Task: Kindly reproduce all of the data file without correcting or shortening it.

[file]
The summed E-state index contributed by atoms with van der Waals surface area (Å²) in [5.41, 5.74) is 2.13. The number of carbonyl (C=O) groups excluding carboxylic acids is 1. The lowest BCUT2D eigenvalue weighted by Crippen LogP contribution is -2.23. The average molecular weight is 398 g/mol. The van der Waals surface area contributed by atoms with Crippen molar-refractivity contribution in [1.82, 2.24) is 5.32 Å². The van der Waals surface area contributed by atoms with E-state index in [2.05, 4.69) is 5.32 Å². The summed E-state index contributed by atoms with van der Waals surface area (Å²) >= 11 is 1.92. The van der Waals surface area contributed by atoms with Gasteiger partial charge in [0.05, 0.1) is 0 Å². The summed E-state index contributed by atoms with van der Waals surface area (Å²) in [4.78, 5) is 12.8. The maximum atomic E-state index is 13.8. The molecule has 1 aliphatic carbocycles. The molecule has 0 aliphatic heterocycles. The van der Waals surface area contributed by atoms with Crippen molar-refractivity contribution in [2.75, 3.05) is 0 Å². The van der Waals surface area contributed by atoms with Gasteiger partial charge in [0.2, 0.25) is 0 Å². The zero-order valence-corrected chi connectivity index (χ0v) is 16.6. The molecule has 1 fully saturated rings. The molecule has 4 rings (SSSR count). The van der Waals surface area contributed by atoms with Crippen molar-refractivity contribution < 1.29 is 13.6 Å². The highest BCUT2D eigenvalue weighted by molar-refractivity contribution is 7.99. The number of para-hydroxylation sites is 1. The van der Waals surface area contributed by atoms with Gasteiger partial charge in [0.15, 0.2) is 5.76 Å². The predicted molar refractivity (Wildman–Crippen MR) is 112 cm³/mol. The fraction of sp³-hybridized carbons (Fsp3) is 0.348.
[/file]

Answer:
The summed E-state index contributed by atoms with van der Waals surface area (Å²) in [5.41, 5.74) is 2.13. The number of carbonyl (C=O) groups excluding carboxylic acids is 1. The lowest BCUT2D eigenvalue weighted by Crippen LogP contribution is -2.23. The average molecular weight is 398 g/mol. The van der Waals surface area contributed by atoms with Crippen molar-refractivity contribution in [1.82, 2.24) is 5.32 Å². The van der Waals surface area contributed by atoms with E-state index in [2.05, 4.69) is 5.32 Å². The summed E-state index contributed by atoms with van der Waals surface area (Å²) >= 11 is 1.92. The van der Waals surface area contributed by atoms with Gasteiger partial charge in [0.05, 0.1) is 0 Å². The summed E-state index contributed by atoms with van der Waals surface area (Å²) in [4.78, 5) is 12.8. The maximum atomic E-state index is 13.8. The molecule has 1 aliphatic carbocycles. The molecule has 0 aliphatic heterocycles. The van der Waals surface area contributed by atoms with Crippen molar-refractivity contribution in [2.75, 3.05) is 0 Å². The van der Waals surface area contributed by atoms with Gasteiger partial charge in [0.2, 0.25) is 0 Å². The zero-order valence-corrected chi connectivity index (χ0v) is 16.6. The molecule has 1 fully saturated rings. The molecule has 4 rings (SSSR count). The van der Waals surface area contributed by atoms with Crippen molar-refractivity contribution < 1.29 is 13.6 Å². The highest BCUT2D eigenvalue weighted by molar-refractivity contribution is 7.99. The number of para-hydroxylation sites is 1. The van der Waals surface area contributed by atoms with Gasteiger partial charge in [0.15, 0.2) is 5.76 Å². The predicted molar refractivity (Wildman–Crippen MR) is 112 cm³/mol. The fraction of sp³-hybridized carbons (Fsp3) is 0.348.